We also need to make it someone’s job to represent the interests of future generations so that they cannot be ignored in political decisions. Could we scale up the Future Design experiments of Yahaba to the level of a country? Introduce a permanent citizens’ assembly for the future? A novel legislative chamber?

We’re not putting forward these suggestions with confidence. Any such proposals would need to be handled with enormous care. Proxy representation can easily be co-opted by lobbyists and special-interest groups. And bureaucratic complexity has real costs. California’s environmental impact assessments, for instance, require proposed building projects to meet environmental standards. It’s a noble idea — but this requirement can slow the construction of affordable housing, leaving an ever-larger number of people homeless or paying inflated rent. California’s homeless population is up roughly 40 percent since just 2015, making it the state with the largest homeless population and double the per population national average. If we’re not careful, creating a well-intentioned bill or office for future generations could easily make things worse, becoming yet another tool for parties to pursue their short-term interests, justified through opaque and partisan claims about the needs of future generations.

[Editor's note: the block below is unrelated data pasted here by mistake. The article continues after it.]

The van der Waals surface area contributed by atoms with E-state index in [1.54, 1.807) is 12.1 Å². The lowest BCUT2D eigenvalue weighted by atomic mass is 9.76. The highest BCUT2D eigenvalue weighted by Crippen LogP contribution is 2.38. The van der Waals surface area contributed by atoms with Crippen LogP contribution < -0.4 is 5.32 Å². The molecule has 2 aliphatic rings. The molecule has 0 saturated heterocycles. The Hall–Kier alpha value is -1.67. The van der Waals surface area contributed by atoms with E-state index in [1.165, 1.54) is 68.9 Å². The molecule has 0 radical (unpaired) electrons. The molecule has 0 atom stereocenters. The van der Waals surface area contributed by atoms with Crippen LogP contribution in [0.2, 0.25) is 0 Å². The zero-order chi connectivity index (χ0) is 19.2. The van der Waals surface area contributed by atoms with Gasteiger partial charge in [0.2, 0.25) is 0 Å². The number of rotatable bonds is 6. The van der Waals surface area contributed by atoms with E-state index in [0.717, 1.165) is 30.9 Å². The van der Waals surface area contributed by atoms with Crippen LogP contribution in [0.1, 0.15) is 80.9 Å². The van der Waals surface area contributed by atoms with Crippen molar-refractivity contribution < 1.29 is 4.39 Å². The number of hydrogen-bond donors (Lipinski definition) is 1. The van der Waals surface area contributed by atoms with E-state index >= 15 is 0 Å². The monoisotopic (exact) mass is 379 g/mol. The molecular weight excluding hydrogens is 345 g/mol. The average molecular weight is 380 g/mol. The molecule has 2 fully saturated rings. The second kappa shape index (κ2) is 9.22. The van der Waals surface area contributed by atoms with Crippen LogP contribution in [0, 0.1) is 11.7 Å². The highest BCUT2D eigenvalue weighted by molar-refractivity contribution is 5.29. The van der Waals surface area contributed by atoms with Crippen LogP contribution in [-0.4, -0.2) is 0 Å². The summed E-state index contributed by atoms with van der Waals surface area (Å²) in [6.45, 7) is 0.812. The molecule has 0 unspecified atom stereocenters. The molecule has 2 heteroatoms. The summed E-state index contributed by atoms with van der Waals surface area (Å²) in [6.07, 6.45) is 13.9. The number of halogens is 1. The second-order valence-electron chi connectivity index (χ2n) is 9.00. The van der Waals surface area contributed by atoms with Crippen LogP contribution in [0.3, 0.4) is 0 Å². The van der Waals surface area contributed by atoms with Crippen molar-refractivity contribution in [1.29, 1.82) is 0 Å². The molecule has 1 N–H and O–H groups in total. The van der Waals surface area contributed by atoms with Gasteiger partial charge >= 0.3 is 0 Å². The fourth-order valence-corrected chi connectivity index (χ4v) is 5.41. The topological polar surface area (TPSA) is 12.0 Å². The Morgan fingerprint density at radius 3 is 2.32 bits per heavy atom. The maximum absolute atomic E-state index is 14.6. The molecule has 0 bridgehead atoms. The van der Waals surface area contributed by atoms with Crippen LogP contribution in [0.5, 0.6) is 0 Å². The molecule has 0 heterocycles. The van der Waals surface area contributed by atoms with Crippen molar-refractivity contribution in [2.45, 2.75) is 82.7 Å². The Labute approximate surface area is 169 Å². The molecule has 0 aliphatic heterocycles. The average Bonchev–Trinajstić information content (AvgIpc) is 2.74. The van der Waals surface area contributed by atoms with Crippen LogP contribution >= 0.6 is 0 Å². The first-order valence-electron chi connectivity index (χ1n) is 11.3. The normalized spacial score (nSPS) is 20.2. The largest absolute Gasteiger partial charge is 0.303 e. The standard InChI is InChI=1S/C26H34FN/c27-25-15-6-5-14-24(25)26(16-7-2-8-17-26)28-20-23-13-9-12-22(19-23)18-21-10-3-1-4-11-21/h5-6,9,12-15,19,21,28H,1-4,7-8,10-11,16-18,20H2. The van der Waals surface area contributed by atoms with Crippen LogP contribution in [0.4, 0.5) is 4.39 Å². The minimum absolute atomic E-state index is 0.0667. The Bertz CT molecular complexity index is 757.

But the right response isn’t to throw up our hands and ignore future generations altogether. We need thoughtful institutional experimentation, undertaken in a spirit of humility, incrementalism and exploration. As the residents of Yahaba realized, it’s time for a politics of the long term.